Public Reaction Was Forever Immortalized In Thousands Of Saved Letters…Most Not Read Since 1938 –-- Until Tonight
On October 30, 1938, just after 8:00 p.m. on the east coast, the millions of Americans tuned to CBS Radio were treated to an unusual dramatization of H.G. Wells’s classic The War of the Worlds, performed by 23-year-old wunderkind Orson Welles and his Mercury Theater on the Air.
Although most listeners understood that the program was a radio drama, the next day’s headlines reported that thousands of others — perhaps a million or more — were plunged into panic, convinced that America was under a deadly Martian attack.
This special is timed to air in conjunction with the 75th anniversary of Welles’s notorious radio broadcast. Featuring interviews with film director and cinema historian Peter Bogdanovich, Welles’s daughter Chris Welles Feder, and other authors and experts, as well as dramatizations of some of the thousands of letters sent to Welles by an alternately admiring and furious public, War of the Worlds explores how Welles’s ingenious use of the new medium of radio struck fear into an already anxious nation.
“In an era when the public can still be fooled or misled by what is read online, in print, or seen on TV, War of the Worlds is a timely reminder of the power of mass media,” said AMERICAN EXPERIENCE Executive Producer Mark Samels.
It took place on the night before Halloween, long known as Mischief Night. It began like any other ordinary Sunday evening, with millions of Americans tuned to their radios. But beneath the outward calm was a nation tense with worry and fear; the Great Depression refused to let up, and the threat of war in Europe loomed larger every day. Then, at 8:15 p.m., the voice of a panicked announcer broke into the dance music with a news bulletin reporting that strange explosions were taking place on the planet Mars, followed minutes later by a report that Martians had landed in the tiny town of Grover’s Mill, New Jersey.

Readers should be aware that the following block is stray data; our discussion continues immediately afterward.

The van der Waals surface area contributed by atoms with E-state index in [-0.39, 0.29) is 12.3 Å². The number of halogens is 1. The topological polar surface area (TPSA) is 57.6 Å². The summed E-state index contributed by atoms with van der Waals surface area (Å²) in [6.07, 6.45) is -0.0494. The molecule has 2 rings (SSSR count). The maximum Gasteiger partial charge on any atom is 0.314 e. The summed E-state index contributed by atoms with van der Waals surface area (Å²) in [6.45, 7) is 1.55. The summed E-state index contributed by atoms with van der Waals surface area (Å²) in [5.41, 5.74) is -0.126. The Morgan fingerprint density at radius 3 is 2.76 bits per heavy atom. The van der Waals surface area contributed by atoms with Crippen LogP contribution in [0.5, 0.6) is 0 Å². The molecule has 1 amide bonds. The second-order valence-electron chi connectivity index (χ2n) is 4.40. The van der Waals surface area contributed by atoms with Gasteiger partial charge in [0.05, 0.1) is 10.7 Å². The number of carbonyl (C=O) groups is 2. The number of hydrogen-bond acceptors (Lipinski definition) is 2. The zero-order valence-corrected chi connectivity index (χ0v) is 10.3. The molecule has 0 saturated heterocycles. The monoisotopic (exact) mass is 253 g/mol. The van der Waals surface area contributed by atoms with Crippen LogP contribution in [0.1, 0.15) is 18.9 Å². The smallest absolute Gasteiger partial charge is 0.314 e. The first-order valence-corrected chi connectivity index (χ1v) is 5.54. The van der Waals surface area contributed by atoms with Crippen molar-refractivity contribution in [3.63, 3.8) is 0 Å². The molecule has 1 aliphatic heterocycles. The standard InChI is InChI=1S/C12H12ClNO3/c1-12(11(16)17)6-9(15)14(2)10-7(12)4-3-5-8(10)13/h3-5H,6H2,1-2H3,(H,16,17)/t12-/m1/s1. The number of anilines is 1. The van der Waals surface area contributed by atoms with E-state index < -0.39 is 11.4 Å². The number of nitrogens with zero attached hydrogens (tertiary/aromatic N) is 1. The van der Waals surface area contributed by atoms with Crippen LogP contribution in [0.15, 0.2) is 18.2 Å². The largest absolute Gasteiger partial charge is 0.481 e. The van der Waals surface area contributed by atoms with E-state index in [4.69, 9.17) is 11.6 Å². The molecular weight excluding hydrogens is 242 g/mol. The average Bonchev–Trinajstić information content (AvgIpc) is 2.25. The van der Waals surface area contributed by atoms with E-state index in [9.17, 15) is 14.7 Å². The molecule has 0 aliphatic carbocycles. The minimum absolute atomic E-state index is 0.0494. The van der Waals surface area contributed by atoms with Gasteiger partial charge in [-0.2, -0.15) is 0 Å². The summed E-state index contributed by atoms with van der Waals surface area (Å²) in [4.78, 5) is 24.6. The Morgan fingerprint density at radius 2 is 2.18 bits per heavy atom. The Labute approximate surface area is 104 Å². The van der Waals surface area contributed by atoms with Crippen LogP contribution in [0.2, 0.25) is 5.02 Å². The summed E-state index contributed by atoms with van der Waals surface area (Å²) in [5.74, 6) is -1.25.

Almost instantly, frantic listeners responded to the shocking news. Chicago newspapers were flooded with calls; in St. Louis, people gathered outside to discuss what to do about the “invaders”; in San Francisco, many feared that New Jersey had been laid to waste and that the Martians were heading west. Callers pleaded with the power company in Providence to shut off the lights so that the city would not be seen by the invaders. Similar reports of panicked reactions came from Baltimore, Atlanta, Indianapolis, Memphis, Minneapolis, and Salt Lake. At the epicenter of the event, New Jersey national guardsmen flooded armories with calls asking where to report. And in cities and towns across the country, people stopped a moment to pray — then grabbed their loved ones and fled into the night.
Seventy-five years later, War of the Worlds explores this legendary but misunderstood event. With the CBS radio broadcast serving as its narrative spine, the film examines the elements that came together to create one of the most notorious media events in U.S. history: our longtime fascination with life on Mars; the emergence of radio as a powerful, pervasive medium; the eagerness of newspapers to disparage their radio rivals; the shocking Hindenburg explosion of 1937, the first disaster to broadcast live; and the brilliant enfant terrible Orson Welles, the director of the drama and mischief maker supreme.
Public reaction, forever immortalized in thousands of letters written following the broadcast, is dramatized in on-camera interviews, bringing to life the people who listened that night and thought it was a rip-roaring entertainment — or the end of the world. Saved by Mercury Theater member Richard Wilson, most of these letters had not been read since 1938. Donated to the University of Michigan in 2007 by Wilson’s estate, they were re-discovered by A. Brad Schwartz, a University of Michigan student who was writing his thesis on the broadcast. “The ‘panic’ caused by the broadcast has become legendary,” said producer Cathleen O’Connell. “Using these newly discovered letters was a wonderful way to personalize the story. These rarely heard first-hand accounts, juxtaposed with the print media coverage of the day, help demonstrate the true impact of Welles’s radio drama.”